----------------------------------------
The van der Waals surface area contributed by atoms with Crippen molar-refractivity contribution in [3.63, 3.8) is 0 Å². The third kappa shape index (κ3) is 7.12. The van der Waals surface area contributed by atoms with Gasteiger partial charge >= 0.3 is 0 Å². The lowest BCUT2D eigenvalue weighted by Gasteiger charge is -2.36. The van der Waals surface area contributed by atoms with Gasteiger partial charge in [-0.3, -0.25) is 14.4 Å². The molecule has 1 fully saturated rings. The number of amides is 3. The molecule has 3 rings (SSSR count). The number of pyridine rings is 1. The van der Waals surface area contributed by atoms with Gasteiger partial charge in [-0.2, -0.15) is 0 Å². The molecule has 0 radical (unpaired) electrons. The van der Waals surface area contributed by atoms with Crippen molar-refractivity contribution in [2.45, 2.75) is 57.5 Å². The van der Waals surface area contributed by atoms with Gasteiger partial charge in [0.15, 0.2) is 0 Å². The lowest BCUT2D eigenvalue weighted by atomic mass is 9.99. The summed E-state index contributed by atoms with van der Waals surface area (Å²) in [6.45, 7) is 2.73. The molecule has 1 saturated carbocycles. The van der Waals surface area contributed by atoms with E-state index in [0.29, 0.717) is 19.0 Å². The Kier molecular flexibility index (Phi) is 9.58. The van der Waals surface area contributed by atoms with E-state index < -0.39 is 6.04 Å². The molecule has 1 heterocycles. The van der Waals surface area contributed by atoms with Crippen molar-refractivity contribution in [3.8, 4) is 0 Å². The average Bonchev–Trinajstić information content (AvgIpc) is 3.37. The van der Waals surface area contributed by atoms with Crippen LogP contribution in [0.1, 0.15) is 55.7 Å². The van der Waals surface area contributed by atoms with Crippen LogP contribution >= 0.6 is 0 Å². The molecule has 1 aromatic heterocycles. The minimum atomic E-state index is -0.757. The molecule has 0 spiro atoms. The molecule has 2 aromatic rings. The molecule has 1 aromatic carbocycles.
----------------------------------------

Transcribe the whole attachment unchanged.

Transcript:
The van der Waals surface area contributed by atoms with Crippen molar-refractivity contribution in [3.63, 3.8) is 0 Å². The third kappa shape index (κ3) is 7.12. The van der Waals surface area contributed by atoms with Gasteiger partial charge >= 0.3 is 0 Å². The lowest BCUT2D eigenvalue weighted by Gasteiger charge is -2.36. The van der Waals surface area contributed by atoms with Gasteiger partial charge in [-0.3, -0.25) is 14.4 Å². The molecule has 1 fully saturated rings. The number of amides is 3. The molecule has 3 rings (SSSR count). The number of pyridine rings is 1. The van der Waals surface area contributed by atoms with Gasteiger partial charge in [-0.2, -0.15) is 0 Å². The molecule has 0 radical (unpaired) electrons. The van der Waals surface area contributed by atoms with Crippen molar-refractivity contribution in [2.45, 2.75) is 57.5 Å². The van der Waals surface area contributed by atoms with Gasteiger partial charge in [0.15, 0.2) is 0 Å². The lowest BCUT2D eigenvalue weighted by atomic mass is 9.99. The summed E-state index contributed by atoms with van der Waals surface area (Å²) in [6.45, 7) is 2.73. The molecule has 1 saturated carbocycles. The van der Waals surface area contributed by atoms with E-state index in [0.29, 0.717) is 19.0 Å². The Kier molecular flexibility index (Phi) is 9.58. The van der Waals surface area contributed by atoms with E-state index < -0.39 is 6.04 Å². The molecule has 1 heterocycles. The van der Waals surface area contributed by atoms with Crippen molar-refractivity contribution in [3.8, 4) is 0 Å². The average Bonchev–Trinajstić information content (AvgIpc) is 3.37. The van der Waals surface area contributed by atoms with Crippen LogP contribution in [0.1, 0.15) is 55.7 Å². The van der Waals surface area contributed by atoms with Crippen LogP contribution >= 0.6 is 0 Å². The molecule has 1 aromatic heterocycles. The minimum atomic E-state index is -0.757. The molecule has 0 spiro atoms. The molecule has 2 aromatic rings. The molecule has 1 aromatic carbocycles.